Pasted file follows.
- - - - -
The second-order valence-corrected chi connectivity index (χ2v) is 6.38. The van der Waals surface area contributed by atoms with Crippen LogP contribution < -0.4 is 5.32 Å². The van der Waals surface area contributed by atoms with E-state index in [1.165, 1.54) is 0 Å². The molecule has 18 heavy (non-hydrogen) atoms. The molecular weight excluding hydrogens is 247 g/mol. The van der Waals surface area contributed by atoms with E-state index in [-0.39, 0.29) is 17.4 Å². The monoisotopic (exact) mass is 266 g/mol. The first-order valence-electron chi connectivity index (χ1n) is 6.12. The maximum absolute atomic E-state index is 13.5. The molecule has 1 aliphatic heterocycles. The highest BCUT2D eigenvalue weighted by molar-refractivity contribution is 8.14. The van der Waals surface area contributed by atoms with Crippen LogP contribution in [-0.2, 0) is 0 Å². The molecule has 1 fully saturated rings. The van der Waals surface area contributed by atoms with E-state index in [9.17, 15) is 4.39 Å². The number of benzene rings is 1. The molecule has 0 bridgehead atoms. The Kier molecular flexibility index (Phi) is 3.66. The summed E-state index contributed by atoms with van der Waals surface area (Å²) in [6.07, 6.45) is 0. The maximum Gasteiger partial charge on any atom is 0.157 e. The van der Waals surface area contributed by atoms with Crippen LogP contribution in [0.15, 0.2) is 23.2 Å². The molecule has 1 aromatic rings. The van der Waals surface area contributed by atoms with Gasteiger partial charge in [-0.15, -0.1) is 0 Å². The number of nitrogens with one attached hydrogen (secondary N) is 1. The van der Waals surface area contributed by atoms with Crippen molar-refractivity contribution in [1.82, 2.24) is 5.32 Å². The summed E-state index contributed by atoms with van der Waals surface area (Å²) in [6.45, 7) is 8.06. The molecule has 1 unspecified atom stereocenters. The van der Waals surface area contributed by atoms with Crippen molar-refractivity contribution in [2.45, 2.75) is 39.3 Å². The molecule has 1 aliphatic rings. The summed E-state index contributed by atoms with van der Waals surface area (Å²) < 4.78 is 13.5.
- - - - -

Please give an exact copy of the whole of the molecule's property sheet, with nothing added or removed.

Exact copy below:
The second-order valence-corrected chi connectivity index (χ2v) is 6.38. The van der Waals surface area contributed by atoms with Crippen LogP contribution < -0.4 is 5.32 Å². The van der Waals surface area contributed by atoms with E-state index in [1.165, 1.54) is 0 Å². The molecule has 18 heavy (non-hydrogen) atoms. The molecular weight excluding hydrogens is 247 g/mol. The van der Waals surface area contributed by atoms with E-state index in [-0.39, 0.29) is 17.4 Å². The monoisotopic (exact) mass is 266 g/mol. The first-order valence-electron chi connectivity index (χ1n) is 6.12. The maximum absolute atomic E-state index is 13.5. The molecule has 1 aliphatic heterocycles. The highest BCUT2D eigenvalue weighted by molar-refractivity contribution is 8.14. The van der Waals surface area contributed by atoms with Crippen LogP contribution in [-0.2, 0) is 0 Å². The molecule has 1 fully saturated rings. The van der Waals surface area contributed by atoms with E-state index in [9.17, 15) is 4.39 Å². The number of benzene rings is 1. The molecule has 0 bridgehead atoms. The Kier molecular flexibility index (Phi) is 3.66. The summed E-state index contributed by atoms with van der Waals surface area (Å²) in [6.07, 6.45) is 0. The maximum Gasteiger partial charge on any atom is 0.157 e. The van der Waals surface area contributed by atoms with Crippen LogP contribution in [0.15, 0.2) is 23.2 Å². The molecule has 1 aromatic rings. The van der Waals surface area contributed by atoms with Gasteiger partial charge in [-0.15, -0.1) is 0 Å². The number of nitrogens with one attached hydrogen (secondary N) is 1. The van der Waals surface area contributed by atoms with Crippen molar-refractivity contribution in [1.82, 2.24) is 5.32 Å². The summed E-state index contributed by atoms with van der Waals surface area (Å²) in [6.45, 7) is 8.06. The molecule has 1 unspecified atom stereocenters. The van der Waals surface area contributed by atoms with Crippen molar-refractivity contribution in [2.45, 2.75) is 39.3 Å². The molecule has 1 aliphatic rings. The summed E-state index contributed by atoms with van der Waals surface area (Å²) < 4.78 is 13.5.